The week after Hope and Logan were charged, Andrew Wilson was arrested and charged with the unrelated murders of Chicago police officers William Fahey and Richard O’Brien. Hope then confided to his lawyer, Marc Miller, that he had committed the McDonald’s crime with Wilson—not Logan. When Miller told Wilson’s public defenders, Dale Coventry and Jamie Kunz, what Hope had said, they confronted Wilson. He told them that, indeed, he and Hope had committed the McDonald’s crime.
As obvious as it was to Coventry and Kunz that Logan was innocent, they were ethically bound not to reveal, during Wilson’s lifetime, what he had told them in confidence. They did, however, prepare a notarized affidavit describing Wilson’s confession to them, which they kept in a locked box. There it would remain for a quarter of a century—until Wilson died of natural causes in prison on November 19, 2007. At that point Coventry and Kunz opened the box and broke their long silence.
The case created an uproar and was the subject of a 60 Minutes segment several years ago. After a set of procedural delays, Alton Logan was finally released—some twenty-six years after his wrongful incarceration. The city of Chicago settled a federal lawsuit with him to the tune of $10.25 million.
But in the end, what can be said of this matter? The policy behind the rule being what it is—client loyalty—is one with which most would agree, as would the belief that in America, even the most heinous of criminals deserves a defense. It is one of the hallmarks of our jurisprudential patrimony. Still, the circumstances of the Logan case are ones that most would find repulsive: to let a man languish in prison for twenty-six years, knowing he is innocent, and that you could free him with no more than a simple statement?
Teaching at a Catholic law school, this particular quandary has all the more relevance in the class, as the higher law in furtherance of which the mission serves would counsel a behavior well at odds with the one chosen by the attorneys in Logan’s case. The complex, and sometimes conflicting, interplay between two ethical obligations is more than just a parlor game in such cases.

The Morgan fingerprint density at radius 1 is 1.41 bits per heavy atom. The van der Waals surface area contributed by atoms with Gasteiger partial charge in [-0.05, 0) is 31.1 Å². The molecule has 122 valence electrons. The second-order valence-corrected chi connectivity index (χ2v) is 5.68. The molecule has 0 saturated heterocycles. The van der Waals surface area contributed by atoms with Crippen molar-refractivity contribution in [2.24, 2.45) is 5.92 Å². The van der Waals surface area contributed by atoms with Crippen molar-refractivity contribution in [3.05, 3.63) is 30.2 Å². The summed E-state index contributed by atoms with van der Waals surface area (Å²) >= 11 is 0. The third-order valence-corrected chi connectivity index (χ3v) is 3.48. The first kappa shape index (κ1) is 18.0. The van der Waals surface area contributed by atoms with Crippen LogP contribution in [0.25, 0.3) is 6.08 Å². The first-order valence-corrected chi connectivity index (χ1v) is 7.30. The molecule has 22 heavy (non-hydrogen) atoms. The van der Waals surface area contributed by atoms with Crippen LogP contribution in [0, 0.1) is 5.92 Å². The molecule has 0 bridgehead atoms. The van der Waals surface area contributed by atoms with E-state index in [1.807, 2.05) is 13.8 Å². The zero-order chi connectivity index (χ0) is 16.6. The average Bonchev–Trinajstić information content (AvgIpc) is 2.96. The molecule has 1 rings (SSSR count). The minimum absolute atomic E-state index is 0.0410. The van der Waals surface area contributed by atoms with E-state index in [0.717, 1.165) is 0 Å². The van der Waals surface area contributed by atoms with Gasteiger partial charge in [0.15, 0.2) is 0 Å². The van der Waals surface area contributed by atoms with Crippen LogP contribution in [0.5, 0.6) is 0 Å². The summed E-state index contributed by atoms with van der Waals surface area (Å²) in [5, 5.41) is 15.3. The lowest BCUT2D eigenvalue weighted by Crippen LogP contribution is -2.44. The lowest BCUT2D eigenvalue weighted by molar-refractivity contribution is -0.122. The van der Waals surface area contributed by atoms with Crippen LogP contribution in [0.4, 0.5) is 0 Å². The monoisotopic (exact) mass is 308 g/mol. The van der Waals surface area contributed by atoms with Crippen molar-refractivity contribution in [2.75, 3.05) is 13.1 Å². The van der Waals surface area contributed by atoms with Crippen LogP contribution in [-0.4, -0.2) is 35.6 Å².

Professional sanction—losing one’s livelihood—is no small matter, and neither is the betrayal of a client’s trust. On the other hand, the cost of conforming to a rule that would imprison an innocent man weighs on the opposite side of the scale.
But when one stands in the docks of a conscience informed by the rule that truth, and life, are the highest goods, there can be only one answer to this a dilemma, regardless of the cost. In this matter, treason must wear a halo, and the lawyer must find his own defense for divulging otherwise protected secrets, wherever and however he may.
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Written by: A.G. Harmon
A.G. Harmon teaches Shakespeare, Law and Literature, Jurisprudence, and Writing at The Catholic University of America in Washington, D.C. His novel, A House All Stilled, won the 2001 Peter Taylor Prize for the Novel.
Image above by Weiss and Paarz, used with permission under a Creative Commons license.